The Energy Information Administration’s (EIA) annual Energy Outlook predicts a rebound in global crude oil prices in the years ahead.
The outlook says oil prices will start gradually rising after 2015 thanks to increasing global oil demand.
EIA Administrator Adam Sieminski laid out the short-term energy forecast on Thursday.
“In the short term, EIA is expecting generally rising crude oil prices in the next two years, but we recognize the very high uncertainty,” he said.
That uncertainty comes in part from the ongoing nuclear talks with Iran. If those talks go smoothly, sanctions on Iranian oil exports could be lifted. Sieminski said that could have “big impacts” on the amount of oil available in the global market.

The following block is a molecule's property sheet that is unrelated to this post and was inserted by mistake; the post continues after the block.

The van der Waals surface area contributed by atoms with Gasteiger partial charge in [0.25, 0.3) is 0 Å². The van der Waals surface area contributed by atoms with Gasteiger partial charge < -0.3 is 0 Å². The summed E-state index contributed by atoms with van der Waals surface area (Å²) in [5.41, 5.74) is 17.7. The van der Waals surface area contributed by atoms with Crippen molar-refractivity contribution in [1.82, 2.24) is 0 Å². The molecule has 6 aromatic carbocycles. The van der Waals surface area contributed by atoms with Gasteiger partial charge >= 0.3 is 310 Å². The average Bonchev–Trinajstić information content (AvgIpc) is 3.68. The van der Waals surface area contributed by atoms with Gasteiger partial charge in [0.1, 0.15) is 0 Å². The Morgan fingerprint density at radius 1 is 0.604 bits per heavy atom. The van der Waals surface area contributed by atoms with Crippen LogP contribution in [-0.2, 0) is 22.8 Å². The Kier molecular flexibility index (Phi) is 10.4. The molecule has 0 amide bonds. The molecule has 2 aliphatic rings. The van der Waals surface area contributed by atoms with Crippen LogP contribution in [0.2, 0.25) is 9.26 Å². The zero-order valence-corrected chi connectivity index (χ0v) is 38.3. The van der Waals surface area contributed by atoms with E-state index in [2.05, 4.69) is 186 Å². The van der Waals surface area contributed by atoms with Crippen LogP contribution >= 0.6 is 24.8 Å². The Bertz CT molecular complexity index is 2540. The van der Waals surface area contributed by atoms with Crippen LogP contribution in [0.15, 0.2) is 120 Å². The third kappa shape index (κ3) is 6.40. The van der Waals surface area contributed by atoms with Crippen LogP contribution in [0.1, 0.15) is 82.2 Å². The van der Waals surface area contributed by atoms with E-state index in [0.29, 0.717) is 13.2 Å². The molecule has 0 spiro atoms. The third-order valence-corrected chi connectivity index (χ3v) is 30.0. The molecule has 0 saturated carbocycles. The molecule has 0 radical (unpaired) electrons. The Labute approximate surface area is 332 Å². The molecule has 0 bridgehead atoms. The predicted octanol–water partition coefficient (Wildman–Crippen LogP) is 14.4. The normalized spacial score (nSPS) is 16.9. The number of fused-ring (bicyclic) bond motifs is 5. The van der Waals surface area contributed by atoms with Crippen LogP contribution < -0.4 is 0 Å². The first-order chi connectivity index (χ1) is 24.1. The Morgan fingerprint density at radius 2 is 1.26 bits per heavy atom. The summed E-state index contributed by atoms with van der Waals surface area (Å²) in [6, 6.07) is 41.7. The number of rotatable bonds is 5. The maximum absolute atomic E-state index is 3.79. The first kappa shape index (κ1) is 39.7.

Iran is estimated to be currently storing as much as 35 million barrels of oil. Sieminski said Thursday that if – or when – sanctions are lifted, how those exports would impact the global oil market would depend on how they’re rolled out.
Speaking to Alaska Senator Lisa Murkowski, Chair of the Senate Energy and Natural Resources Committee, Sieminski said in the short-term and over the long-term combined, Iran has the potential to export a million barrels of oil a day.
“And it’s really hard to see right now, Senator, how that could be absorbed without causing either other production to go down, or the price to go down,” he said.
Murkowski said she’s worried about those possible Iranian oil exports hurting the U.S. market.
She called it an “incongruence” that the U.S. is considering lifting sanctions on Iranian oil exports, while it still has a decades-old domestic oil export ban in place.